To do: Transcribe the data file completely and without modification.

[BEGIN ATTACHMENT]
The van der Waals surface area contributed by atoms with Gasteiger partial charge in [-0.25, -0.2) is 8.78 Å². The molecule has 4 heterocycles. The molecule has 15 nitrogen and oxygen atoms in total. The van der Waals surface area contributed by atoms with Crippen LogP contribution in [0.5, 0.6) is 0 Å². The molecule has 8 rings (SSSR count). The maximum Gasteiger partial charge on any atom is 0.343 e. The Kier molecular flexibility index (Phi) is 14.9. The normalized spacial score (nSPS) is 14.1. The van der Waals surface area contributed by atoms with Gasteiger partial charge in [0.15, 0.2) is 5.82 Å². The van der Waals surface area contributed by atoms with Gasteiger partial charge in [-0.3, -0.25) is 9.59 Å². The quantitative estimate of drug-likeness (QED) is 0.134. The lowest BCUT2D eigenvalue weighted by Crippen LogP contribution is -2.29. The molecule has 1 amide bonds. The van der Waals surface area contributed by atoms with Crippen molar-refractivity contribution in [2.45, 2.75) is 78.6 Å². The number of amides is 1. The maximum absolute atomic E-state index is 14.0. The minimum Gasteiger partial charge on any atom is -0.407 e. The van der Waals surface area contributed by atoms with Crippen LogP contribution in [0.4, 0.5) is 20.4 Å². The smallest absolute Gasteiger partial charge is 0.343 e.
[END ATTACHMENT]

The van der Waals surface area contributed by atoms with Gasteiger partial charge in [-0.25, -0.2) is 8.78 Å². The molecule has 4 heterocycles. The molecule has 15 nitrogen and oxygen atoms in total. The van der Waals surface area contributed by atoms with Crippen LogP contribution in [0.5, 0.6) is 0 Å². The molecule has 8 rings (SSSR count). The maximum Gasteiger partial charge on any atom is 0.343 e. The Kier molecular flexibility index (Phi) is 14.9. The normalized spacial score (nSPS) is 14.1. The van der Waals surface area contributed by atoms with Gasteiger partial charge in [0.15, 0.2) is 5.82 Å². The van der Waals surface area contributed by atoms with Gasteiger partial charge in [-0.3, -0.25) is 9.59 Å². The quantitative estimate of drug-likeness (QED) is 0.134. The lowest BCUT2D eigenvalue weighted by Crippen LogP contribution is -2.29. The molecule has 1 amide bonds. The van der Waals surface area contributed by atoms with Crippen molar-refractivity contribution in [2.45, 2.75) is 78.6 Å². The number of amides is 1. The maximum absolute atomic E-state index is 14.0. The minimum Gasteiger partial charge on any atom is -0.407 e. The van der Waals surface area contributed by atoms with Crippen LogP contribution in [0.4, 0.5) is 20.4 Å². The smallest absolute Gasteiger partial charge is 0.343 e.